Due to weight and bulk, on-board monitors tend to be in the 5 to 7 inch range. Popular models include the venerable TvLogic VFM-058W, the Small HD 703 or the Transvideo Stargate 7″. Typically, the monitor will be mounted on the camera with a magic arm, sometimes also featuring quick release plates for easy changes in rigging.
Of course, this setup is not ideal for many situations. You’ll have a hard time pulling like that when the camera is on a steadicam, a gimbal or crane. These are the situations where the next focus pulling mode comes in.
The second group of focus pullers prefer a more portable solution that allows them to get away from the camera when needed. Again opting for smaller 5 to 7 inch monitors, these ACs rig them with batteries, wireless video receivers and radio follow focus units. There are specific brackets made by Arri, Tilta and others that allow such rigging.
This way, the focus puller can be as close or as far (within reason) from the camera as they want, while retaining full control. The handheld monitor/radio focus combo is the most flexible way of focus pulling today, and is preferred by many assistants working in fast paced location based productions. It’s the go-to configuration for steadicam and gimbal ACs. Many of these assistants will dock the monitor to a stand between takes or when the scene allows.
The last group of focus pullers prefer larger, stand based monitors for their main setup. This includes anything from the TvLogic LVM-095W-N , through the popular SmallHD 1303 and up to the 17 inch SmallHD 1703 or larger production monitors. With the proliferation of wireless follow focus, video and distance measurement aids, many ACs prefer to step away from the (usually) crowded set altogether. Standing on the sidelines, there’s a lot more space for a larger monitor and a more comfortable setup.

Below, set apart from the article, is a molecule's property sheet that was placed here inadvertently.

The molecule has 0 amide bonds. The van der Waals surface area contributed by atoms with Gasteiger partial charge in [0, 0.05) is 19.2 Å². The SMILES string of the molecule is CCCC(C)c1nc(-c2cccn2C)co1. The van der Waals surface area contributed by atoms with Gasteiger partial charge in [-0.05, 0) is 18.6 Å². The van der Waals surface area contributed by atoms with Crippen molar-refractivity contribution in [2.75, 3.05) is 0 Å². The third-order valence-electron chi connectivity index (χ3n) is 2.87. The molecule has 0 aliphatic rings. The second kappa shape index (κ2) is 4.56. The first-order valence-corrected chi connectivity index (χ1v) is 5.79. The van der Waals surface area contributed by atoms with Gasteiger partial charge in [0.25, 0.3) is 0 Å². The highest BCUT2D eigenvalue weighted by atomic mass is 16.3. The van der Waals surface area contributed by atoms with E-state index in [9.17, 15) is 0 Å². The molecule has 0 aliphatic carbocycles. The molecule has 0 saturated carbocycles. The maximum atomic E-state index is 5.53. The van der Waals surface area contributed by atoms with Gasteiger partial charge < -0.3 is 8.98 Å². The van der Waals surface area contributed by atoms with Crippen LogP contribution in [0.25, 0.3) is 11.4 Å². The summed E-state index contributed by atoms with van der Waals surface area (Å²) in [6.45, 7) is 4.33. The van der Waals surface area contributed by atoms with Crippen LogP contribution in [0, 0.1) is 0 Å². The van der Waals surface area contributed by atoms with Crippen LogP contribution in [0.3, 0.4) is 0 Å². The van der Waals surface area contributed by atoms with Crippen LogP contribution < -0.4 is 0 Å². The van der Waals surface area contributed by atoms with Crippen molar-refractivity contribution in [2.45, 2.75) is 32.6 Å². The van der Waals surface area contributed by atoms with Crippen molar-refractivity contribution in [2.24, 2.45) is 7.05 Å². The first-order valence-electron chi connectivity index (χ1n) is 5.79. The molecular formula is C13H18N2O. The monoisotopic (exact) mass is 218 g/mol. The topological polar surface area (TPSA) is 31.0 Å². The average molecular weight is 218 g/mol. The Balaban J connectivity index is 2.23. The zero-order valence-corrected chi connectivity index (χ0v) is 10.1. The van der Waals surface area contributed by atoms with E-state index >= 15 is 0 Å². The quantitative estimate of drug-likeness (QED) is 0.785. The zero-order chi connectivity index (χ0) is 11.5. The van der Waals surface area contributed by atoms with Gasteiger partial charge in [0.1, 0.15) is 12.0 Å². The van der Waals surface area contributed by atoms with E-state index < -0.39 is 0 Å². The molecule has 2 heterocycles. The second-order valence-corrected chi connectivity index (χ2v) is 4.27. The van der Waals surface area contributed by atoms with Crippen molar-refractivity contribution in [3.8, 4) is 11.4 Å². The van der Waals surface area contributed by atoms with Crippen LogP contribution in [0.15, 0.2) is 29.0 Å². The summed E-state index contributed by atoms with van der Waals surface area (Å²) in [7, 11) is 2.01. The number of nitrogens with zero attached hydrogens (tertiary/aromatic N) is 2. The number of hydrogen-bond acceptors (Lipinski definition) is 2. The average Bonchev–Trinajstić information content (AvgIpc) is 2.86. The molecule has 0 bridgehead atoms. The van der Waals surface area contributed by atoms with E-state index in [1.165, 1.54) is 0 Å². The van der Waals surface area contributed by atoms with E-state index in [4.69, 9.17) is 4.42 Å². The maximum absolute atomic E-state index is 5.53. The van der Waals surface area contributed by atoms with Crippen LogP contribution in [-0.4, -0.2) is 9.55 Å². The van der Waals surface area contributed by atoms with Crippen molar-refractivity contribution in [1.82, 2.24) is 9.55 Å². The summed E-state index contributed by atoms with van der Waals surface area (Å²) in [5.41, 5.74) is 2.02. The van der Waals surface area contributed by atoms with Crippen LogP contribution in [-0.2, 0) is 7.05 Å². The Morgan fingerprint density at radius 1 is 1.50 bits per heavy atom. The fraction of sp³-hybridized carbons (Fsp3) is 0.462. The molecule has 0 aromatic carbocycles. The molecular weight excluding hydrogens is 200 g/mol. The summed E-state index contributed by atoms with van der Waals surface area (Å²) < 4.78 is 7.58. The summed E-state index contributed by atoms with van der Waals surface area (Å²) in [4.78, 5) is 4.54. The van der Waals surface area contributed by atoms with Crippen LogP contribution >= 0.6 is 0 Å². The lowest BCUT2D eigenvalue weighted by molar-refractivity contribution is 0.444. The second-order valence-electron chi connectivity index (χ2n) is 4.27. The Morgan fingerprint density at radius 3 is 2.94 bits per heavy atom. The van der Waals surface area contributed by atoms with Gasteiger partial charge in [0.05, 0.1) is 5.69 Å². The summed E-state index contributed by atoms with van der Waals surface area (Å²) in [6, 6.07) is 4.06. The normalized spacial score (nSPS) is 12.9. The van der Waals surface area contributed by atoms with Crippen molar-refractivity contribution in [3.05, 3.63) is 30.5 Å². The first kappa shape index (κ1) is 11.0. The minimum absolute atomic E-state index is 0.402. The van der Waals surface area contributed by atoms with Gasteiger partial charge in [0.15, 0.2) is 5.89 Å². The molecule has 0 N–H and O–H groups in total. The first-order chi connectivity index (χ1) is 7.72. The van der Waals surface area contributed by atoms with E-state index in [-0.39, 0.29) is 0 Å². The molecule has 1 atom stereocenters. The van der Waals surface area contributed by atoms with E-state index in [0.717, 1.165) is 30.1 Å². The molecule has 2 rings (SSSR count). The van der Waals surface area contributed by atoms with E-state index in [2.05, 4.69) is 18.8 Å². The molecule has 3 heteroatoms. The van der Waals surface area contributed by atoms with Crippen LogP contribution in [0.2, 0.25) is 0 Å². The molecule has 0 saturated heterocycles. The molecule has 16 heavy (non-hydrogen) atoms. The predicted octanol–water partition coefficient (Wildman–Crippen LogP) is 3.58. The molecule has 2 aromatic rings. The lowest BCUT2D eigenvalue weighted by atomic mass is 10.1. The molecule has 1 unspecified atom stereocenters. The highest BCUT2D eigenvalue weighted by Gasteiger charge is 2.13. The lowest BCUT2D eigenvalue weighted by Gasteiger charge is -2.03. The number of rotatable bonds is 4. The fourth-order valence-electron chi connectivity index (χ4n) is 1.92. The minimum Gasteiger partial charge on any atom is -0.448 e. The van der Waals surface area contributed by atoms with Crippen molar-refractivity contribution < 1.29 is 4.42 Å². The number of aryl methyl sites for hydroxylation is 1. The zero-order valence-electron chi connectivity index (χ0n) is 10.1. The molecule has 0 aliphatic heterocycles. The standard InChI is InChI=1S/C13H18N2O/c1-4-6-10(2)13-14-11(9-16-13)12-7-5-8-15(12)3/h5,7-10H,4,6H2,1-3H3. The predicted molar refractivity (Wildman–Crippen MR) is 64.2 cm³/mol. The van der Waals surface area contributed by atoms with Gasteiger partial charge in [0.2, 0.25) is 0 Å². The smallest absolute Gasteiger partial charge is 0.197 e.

This is a popular way of working in the US. If the production you’re working on allows it, a large monitor is very nice indeed. If you are working a 12 week stage-only sitcom, for example, a large, bright screen will be much kinder on the eyes than a 5 inch handheld monitor. Many focus pullers working with larger monitors will also have a small, compact monitor rig for any tight spots or mobile situations.
With HD 1920 x 1080 being the baseline resolution for digital filmmaking for quite a while now, you may be surprised that many of the industry standard monitors found on set today still fall short of this. The ubiquitous TvLogic VFM-056WP for example sits at 1280 x 800 pixels, as do the more recent SmallHD 5″ Focus Pro High Bright and 702 Lite. Lower resolution panels are mostly found on smaller monitors, anything larger than 7″ tends to be HD or better.
Lower resolution, in itself, is generally no big deal when it comes to everyday focus pulling. What affects it more is the scaling that the monitor has to do. Cameras, and therefore transmitters, typically output 1080p signal, which a lower resolution monitor has to crunch down to be able to fit it on the screen. It’s this downscaling that tends to eat sharpness and make your work as a focus puller harder.
Therefore, you are better off with a monitor that can natively show 1080p signal, which means a full HD panel. 4K monitoring is still in it’s very early stages, with transmitters and monitors still being few and far between. A good quality FHD monitor will be plenty for a while still.
Most manufacturers of monitors for filmmaking now offer their models in two flavours – regular and ultra-bright. The difference is pretty self-explanatory – the brighter the monitor, the easier it is to see in a bright environment. A brighter monitor will not need a sunhood or shading as much as a regular one, so it might make your life a little easier if you switch locations a lot.